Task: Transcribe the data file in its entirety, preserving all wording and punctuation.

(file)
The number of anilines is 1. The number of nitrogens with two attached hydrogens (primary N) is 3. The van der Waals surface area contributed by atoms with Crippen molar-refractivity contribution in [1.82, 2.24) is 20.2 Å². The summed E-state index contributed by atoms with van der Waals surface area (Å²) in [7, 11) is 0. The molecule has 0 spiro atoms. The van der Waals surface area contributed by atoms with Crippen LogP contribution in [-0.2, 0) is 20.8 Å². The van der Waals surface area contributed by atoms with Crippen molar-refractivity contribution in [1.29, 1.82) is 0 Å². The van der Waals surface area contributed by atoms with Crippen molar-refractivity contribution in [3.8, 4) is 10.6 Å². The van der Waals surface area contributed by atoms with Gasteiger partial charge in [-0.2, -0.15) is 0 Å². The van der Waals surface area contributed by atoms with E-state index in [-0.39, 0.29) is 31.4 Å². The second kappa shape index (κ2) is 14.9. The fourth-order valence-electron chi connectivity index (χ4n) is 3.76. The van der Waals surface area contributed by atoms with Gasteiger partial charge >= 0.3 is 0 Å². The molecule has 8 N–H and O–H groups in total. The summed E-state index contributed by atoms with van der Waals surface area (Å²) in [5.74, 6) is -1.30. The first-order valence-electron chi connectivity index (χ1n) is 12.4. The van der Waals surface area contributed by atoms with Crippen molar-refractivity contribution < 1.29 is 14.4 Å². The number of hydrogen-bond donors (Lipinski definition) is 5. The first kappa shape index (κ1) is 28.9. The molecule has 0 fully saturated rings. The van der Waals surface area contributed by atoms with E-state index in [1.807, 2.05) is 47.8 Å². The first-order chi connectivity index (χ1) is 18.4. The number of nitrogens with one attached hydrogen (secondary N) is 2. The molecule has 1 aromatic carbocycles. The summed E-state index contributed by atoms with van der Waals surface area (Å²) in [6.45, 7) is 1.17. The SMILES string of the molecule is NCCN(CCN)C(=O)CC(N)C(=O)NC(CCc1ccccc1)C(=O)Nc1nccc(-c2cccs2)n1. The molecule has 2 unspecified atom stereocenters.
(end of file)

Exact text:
The number of anilines is 1. The number of nitrogens with two attached hydrogens (primary N) is 3. The van der Waals surface area contributed by atoms with Crippen molar-refractivity contribution in [1.82, 2.24) is 20.2 Å². The summed E-state index contributed by atoms with van der Waals surface area (Å²) in [7, 11) is 0. The molecule has 0 spiro atoms. The van der Waals surface area contributed by atoms with Crippen LogP contribution in [-0.2, 0) is 20.8 Å². The van der Waals surface area contributed by atoms with Crippen molar-refractivity contribution in [1.29, 1.82) is 0 Å². The van der Waals surface area contributed by atoms with Crippen molar-refractivity contribution in [3.8, 4) is 10.6 Å². The van der Waals surface area contributed by atoms with Gasteiger partial charge in [-0.2, -0.15) is 0 Å². The van der Waals surface area contributed by atoms with E-state index in [-0.39, 0.29) is 31.4 Å². The second kappa shape index (κ2) is 14.9. The fourth-order valence-electron chi connectivity index (χ4n) is 3.76. The van der Waals surface area contributed by atoms with Gasteiger partial charge >= 0.3 is 0 Å². The molecule has 8 N–H and O–H groups in total. The summed E-state index contributed by atoms with van der Waals surface area (Å²) in [5.74, 6) is -1.30. The first-order valence-electron chi connectivity index (χ1n) is 12.4. The van der Waals surface area contributed by atoms with Crippen molar-refractivity contribution < 1.29 is 14.4 Å². The number of hydrogen-bond donors (Lipinski definition) is 5. The first kappa shape index (κ1) is 28.9. The molecule has 0 fully saturated rings. The van der Waals surface area contributed by atoms with E-state index in [1.807, 2.05) is 47.8 Å². The first-order chi connectivity index (χ1) is 18.4. The number of nitrogens with one attached hydrogen (secondary N) is 2. The molecule has 1 aromatic carbocycles. The summed E-state index contributed by atoms with van der Waals surface area (Å²) in [6.45, 7) is 1.17. The SMILES string of the molecule is NCCN(CCN)C(=O)CC(N)C(=O)NC(CCc1ccccc1)C(=O)Nc1nccc(-c2cccs2)n1. The molecule has 2 unspecified atom stereocenters.